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Old Apr 28, 2006, 12:22 PM   #5
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If you had high noise at ISO 200, it sounds like you underexposed signficantly.

What lens were you using?

For indoor existing light shooting of non-stationary subjects you'll usually want something f/2.8 or brighter (you'll need to go with a prime versus zoom to get brighter than f/2.8 ), and you'll *still* need higher ISO speeds in most indoor conditions.

If you plan on doing a lot of low light shooting, invest in some bright primes and/or f/2.8 zooms.

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Old Apr 28, 2006, 4:32 PM   #6
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Runny- punch that ISO up to 800 and get a faster shutter going for you. I use all IS lenses and they do help, but you have to contend with subject movement too.
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Old Apr 29, 2006, 3:47 AM   #7
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With the KM 7D + Sigma 20mm/1.8 I never need a tripod even if light is not enough for reading. The combination of image stabilisation + high iso + fast lense + wide angle makes this possible. If light is sufficiently low, the AF hunts up and down and one has to use MF, but for most night shots AF still works. The very shallow DOF is the primary problem. Thus if you have many objects with different distance in the picture most of them will not be sharp.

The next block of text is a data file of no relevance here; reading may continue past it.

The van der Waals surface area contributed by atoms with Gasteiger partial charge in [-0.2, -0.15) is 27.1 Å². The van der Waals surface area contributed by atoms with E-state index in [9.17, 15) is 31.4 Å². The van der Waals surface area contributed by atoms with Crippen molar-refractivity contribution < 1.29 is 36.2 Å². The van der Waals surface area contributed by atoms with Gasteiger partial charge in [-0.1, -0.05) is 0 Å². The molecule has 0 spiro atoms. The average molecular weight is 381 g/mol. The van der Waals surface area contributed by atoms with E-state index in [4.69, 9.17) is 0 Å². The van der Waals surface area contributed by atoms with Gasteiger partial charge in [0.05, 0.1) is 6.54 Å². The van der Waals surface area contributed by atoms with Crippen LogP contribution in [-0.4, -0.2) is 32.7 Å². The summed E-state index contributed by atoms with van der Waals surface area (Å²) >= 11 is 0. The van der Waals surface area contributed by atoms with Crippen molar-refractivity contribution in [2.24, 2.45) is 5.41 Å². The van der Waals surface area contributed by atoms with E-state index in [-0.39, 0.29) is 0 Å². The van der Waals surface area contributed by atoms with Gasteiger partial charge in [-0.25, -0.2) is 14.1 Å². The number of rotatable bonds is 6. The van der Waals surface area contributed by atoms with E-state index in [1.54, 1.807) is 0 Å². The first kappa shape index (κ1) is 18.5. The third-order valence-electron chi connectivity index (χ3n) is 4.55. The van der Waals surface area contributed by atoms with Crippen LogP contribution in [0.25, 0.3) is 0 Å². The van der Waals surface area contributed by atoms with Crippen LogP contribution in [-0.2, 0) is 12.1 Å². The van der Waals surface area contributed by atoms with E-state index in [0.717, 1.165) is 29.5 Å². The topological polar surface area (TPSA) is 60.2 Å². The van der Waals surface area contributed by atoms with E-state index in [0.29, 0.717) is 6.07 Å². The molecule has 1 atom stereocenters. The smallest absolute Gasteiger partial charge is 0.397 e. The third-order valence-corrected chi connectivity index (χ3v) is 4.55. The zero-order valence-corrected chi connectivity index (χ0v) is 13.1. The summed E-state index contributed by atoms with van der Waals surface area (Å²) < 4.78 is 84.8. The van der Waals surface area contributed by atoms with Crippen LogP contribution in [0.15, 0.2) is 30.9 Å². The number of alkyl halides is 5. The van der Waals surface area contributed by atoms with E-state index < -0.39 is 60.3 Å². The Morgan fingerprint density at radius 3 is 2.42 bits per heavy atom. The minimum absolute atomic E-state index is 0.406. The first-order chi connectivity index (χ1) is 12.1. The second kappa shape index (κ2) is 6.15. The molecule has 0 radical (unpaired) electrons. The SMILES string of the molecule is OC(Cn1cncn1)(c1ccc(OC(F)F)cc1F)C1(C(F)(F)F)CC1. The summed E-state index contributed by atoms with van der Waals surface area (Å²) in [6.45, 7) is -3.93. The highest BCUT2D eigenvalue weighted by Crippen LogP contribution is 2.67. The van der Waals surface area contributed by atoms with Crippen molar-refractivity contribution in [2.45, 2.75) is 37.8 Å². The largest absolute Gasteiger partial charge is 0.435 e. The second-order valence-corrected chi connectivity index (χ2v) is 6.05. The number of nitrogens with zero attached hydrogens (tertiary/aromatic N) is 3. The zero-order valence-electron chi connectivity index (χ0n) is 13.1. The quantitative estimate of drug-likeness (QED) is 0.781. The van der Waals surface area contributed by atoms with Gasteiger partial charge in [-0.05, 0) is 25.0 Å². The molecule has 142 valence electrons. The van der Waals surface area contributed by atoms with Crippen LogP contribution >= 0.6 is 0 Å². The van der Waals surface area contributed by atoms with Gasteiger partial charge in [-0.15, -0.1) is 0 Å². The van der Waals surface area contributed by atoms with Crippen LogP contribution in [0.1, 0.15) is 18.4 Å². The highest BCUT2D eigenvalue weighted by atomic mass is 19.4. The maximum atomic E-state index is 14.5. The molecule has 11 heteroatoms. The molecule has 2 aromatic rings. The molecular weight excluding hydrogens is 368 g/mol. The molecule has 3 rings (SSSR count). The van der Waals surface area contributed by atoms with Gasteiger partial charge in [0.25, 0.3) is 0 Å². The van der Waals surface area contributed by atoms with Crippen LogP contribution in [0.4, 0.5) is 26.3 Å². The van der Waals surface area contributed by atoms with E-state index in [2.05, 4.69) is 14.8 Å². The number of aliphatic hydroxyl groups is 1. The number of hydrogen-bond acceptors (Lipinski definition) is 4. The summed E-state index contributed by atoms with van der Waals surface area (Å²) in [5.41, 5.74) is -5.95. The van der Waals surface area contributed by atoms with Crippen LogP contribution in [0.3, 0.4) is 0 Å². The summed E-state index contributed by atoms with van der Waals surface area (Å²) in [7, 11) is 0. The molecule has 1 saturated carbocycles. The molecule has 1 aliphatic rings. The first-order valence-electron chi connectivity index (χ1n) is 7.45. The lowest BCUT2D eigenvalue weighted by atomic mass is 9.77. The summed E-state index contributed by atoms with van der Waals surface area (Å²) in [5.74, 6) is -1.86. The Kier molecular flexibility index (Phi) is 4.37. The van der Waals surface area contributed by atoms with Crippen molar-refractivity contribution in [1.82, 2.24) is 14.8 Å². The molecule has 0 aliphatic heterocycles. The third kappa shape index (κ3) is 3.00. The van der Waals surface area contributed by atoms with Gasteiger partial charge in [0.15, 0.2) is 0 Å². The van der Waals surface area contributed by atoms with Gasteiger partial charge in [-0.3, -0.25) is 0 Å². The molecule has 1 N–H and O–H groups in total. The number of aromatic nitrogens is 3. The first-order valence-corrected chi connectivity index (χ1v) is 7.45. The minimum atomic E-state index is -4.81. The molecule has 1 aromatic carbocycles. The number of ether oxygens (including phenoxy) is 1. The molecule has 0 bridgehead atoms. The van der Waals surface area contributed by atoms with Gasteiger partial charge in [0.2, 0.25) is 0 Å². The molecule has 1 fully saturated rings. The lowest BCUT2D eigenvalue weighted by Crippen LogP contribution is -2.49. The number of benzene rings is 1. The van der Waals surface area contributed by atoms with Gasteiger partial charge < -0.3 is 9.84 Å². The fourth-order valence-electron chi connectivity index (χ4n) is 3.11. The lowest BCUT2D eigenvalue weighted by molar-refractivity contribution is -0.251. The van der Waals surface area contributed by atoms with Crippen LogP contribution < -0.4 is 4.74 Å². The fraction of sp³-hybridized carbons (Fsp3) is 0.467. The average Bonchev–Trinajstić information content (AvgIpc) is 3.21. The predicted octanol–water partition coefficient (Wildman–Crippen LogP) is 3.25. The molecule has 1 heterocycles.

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Old Apr 29, 2006, 7:37 AM   #8
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Setiprime wrote:
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Runny- punch that ISO up to 800 and get a faster shutter going for you. I use all IS lenses and they do help, but you have to contend with subject movement too.
I'd agree with that. ;-)

But, it sounds like something else was going on here (settings causing underexposure).

The last time I tried to use ISO 200 at a school function (dance recital), my shutter speeds were running 1/15 second or slower at f/2.8 on a very well lit stage.

So, if the OP was getting 1/30 second at ISO 200, with high noise in the images, my guess is that they were severely underexposed due to a settings issue somewhere, especially if the lens being used didn't have f/2.8 available (and the OP has not said what lens was used).

In that type of lighting, I'd make sure to use a bright zoom or prime, and bump up the ISO speeds to ISO 800or so to keep shutter speeds as fast as possible, making sure I didn't underexpose to keep noise levels manageable.